Today I’m going to share another technique that I learnt from one of these writer self-help books (again the The Creative Writers’ Workshop by Cathy Birch for those interested) that I’ve adapted to my use and found extremely useful in terms of filling out characters. This time, the procedure is really simple: you use a 10 by 10 grid to brainstorm 100 facts about your character on 10 different areas. The original example shown was related to Red Riding Hood and contained information about her in the following areas: 1) Physical appearance; 2) Relationships; 3) Colour; 4) Music; 5) Talents; 6) Flaws; 7) Moods; 8) Past times and 2 others that I cannot remember but are likely to be other innocuous aspects. After all, the actual book suggested using this exercise as a pure brainstorming exercise. If anything odd comes out, it would have little impact on the actual characterisation while the occasional oddities might even bring out surprises when it comes to plotting.
I applaud this simple idea but I found almost half of the categories too innocuous and of little use in characterisation for me as a genre writer in fantasy. So I adapted them such that my 10 categories are: 1) Physical appearance; 2) Relationships; 3) Talents; 4) Flaws; 5) Past times; 6) Moods; 7) Values, fears and secrets; 8) Memories; 9) Reactions; 10) Mannerisms, quirks and little habits. I found that after my adaption, this brainstorming exercise involved substantially more meditation than its original form which I felt could be completed in one session uninterrupted. My revised form, however, sometimes required me to complete it over 2 days, especially for all of my main characters. A somewhat unfortunate side effect is that I could not find it in myself to complete the full grid for all of the characters in my book and I’ve found it through the hard way that some of the minor cast became quite hard to write when it came their turn to appear in the story.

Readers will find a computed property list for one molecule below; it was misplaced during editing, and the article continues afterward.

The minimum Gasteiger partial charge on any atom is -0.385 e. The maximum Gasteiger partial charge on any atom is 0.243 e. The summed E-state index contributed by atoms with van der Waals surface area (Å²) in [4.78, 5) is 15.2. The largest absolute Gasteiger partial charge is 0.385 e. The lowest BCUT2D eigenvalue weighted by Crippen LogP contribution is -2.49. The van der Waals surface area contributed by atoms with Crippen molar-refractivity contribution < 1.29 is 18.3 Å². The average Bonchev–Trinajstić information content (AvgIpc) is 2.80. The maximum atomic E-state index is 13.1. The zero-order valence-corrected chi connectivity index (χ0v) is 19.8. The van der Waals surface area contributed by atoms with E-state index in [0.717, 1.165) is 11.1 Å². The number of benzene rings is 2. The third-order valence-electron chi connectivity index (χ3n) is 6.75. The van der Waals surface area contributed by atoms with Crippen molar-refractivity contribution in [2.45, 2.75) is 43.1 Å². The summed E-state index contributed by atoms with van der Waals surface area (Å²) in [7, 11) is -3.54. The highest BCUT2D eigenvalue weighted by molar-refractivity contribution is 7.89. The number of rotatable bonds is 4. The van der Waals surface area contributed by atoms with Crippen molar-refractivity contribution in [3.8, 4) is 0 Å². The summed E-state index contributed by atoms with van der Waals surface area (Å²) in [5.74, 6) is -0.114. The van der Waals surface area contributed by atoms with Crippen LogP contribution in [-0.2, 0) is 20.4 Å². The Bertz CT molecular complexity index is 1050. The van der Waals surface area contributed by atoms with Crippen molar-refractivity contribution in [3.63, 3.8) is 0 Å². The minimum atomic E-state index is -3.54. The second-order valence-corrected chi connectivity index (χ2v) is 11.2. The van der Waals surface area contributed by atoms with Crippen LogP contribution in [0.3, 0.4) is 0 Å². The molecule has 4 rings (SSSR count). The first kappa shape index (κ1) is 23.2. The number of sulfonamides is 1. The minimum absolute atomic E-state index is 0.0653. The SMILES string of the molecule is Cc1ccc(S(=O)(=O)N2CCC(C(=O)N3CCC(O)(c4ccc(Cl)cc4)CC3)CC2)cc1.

Still, I feel lucky that I stumbled upon this approach. Previously, I was using a character profile approach where you basically complete a questionnaire about each character and it was just a dreadful experience. I was never a form-filling person but I can be matter-of-fact about that when required. However, this character profile thing just got on my nerves in some inexplicable way. But to each his own, I say. At the conclusion of this post, I would like to emphasise that what I wrote in my posts are purely personal insights into what worked and not worked for myself and should not be taken as broad-stroke advice on writing craft in any way. Thanks for reading.